In other cases, the challenge of believer's baptism is questioned on less noble terms - people, perhaps those with little or no church background, are unconvinced of the necessity of believers' or any other kind of baptism and seek to be as fully involved in the life and ministry of a local church as those who are baptised members. Believers' baptism by immersion seems not only unnecessary but also unreasonable. Presumably any other kind of baptism that might be proposed for adult converts would be viewed in the same light. Little sympathy can be offered to such people if they cannot produce sound reasons for the Christian church to abandon two thousand years of teaching which asserts the importance and necessity of baptism.

Baptism and Baptists

Certainly, baptism can be a controversial and divisive matter. When the first Baptist church was set up in Queensland in 1855 and began preaching about the importance of believers' baptism, there was soon a bitter debate about the issue. Paedo-baptist churches and minister angrily denounced Baptists through sermons, lectures, tracts and newspaper letters. Yet the Baptists maintained their belief and their right to interpret the Bible. Defence of this distinctive belief was important for the future of the denomination. Of course, believers' baptism is not an isolated doctrine but is integrally related to the concept of the church as a group of committed believers and other doctrines. Earlier Baptists limited attendance at the communion service and membership in the church to those who were professing believers.

But it is strange now to suggest that the future of the denomination may depend on the abandonment of the prevailing view that baptism by immersion as a believer is essential to membership in a Baptist church. Overseas trends would be expected to lead to a loss of denominational separation was churches are able to reconcile their previous differences over baptism and unite. So what is the meaning of the Queensland suggestion that the denomination's future may be saved by de-emphasising baptism? Is it simply that less rigorous standards of membership will mean greater numbers and longer life?

Baptism not Required to be a Baptist in Queensland - the Strange Case of Taringa "Union" Baptist Church

Yet strangely enough, it is not necessary for a church to insist on a baptised membership for it to be a formal part of the Baptist denomination in Queensland. According to the official constitution, churches affiliated to Baptist Union may have unbaptised people in membership if the delegates of that church to the denominational gatherings are baptised. (Clause II.2)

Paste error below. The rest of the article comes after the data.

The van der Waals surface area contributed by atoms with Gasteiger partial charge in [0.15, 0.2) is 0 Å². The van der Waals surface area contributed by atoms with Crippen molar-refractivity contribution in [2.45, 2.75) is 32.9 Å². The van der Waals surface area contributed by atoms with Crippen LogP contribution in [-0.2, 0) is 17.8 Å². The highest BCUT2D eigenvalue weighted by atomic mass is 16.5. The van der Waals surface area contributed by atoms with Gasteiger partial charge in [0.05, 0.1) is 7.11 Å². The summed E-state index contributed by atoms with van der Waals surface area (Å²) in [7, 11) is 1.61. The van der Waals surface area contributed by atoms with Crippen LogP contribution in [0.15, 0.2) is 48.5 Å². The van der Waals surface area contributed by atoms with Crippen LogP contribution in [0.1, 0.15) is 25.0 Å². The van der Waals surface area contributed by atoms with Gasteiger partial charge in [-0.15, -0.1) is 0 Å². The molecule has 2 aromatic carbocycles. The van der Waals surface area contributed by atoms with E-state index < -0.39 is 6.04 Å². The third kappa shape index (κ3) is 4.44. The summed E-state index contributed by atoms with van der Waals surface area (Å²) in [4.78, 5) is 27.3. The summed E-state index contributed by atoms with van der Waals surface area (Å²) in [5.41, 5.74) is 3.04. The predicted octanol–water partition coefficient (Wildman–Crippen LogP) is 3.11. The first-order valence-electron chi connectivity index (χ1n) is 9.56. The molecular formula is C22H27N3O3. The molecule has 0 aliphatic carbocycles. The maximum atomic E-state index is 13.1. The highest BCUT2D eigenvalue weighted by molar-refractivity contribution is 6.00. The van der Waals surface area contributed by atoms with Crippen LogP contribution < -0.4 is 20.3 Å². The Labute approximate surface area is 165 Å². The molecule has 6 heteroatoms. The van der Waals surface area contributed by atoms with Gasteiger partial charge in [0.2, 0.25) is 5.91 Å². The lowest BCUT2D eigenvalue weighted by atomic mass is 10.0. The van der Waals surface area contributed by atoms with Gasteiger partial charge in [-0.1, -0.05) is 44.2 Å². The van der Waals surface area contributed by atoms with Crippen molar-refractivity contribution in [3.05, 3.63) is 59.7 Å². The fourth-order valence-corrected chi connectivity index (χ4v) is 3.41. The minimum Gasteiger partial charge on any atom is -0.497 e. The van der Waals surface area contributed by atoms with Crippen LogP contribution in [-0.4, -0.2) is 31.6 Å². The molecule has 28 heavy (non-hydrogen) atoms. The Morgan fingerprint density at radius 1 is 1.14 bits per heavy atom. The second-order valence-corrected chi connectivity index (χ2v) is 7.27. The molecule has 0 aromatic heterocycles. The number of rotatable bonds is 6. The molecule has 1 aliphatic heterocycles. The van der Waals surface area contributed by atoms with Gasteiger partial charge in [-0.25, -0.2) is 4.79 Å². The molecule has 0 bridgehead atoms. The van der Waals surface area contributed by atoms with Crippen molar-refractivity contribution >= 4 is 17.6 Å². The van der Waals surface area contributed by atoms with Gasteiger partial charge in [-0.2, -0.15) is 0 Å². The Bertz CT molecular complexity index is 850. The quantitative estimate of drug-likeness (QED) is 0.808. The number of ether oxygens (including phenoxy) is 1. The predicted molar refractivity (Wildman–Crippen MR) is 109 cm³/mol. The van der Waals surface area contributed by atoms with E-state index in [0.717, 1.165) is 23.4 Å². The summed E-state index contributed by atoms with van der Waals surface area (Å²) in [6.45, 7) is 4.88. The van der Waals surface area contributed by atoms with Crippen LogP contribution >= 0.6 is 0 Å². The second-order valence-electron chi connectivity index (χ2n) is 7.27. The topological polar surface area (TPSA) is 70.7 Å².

This provision arose because of the Taringa Baptist Church, the church in which this sermon was preached, whose centenary is 8th September 1997. Official celebrations will take place on Sunday, 19th October when there will also be a tribute to Rev. James Voller, a pioneer Baptist minister of Australia who was instrumental in establishing the church.

When the decision was taken to form the church on May 31, 1897, it was established that it would be an open-membership fellowship. The membership rule stated, "Only such persons shall be eligible who satisfy the Church that they are sincerely endeavouring to do the will of God by following in the footsteps of the Lord Jesus Christ." This was unusual for Queensland, although the first church in Brisbane had been open-membership for a time. Some other churches interstate were also open-membership, but the greatest number was in South Australia, where the majority favoured this approach.

The reasons for Taringa being open-membership were the same as those that applied to the first church in Brisbane - the existing congregation was composed of people from various denominations, who differed in their views of baptism, but were united in being committed believers. So the Taringa church was to be known as The Taringa Union Baptist Church - a title which it held until 1939 when the incoming minister of the time, Rev. H.D. White would not accept the call unless closed membership was adopted. After he left in 1946, the church reverted to open-membership and the title "Taringa Union Baptist Church" was used; it was not until a new constitution was adopted in 1967, 70 years after the formation of the church, that open-membership was dropped, and baptism became a requirement, as was normal for other Queensland churches.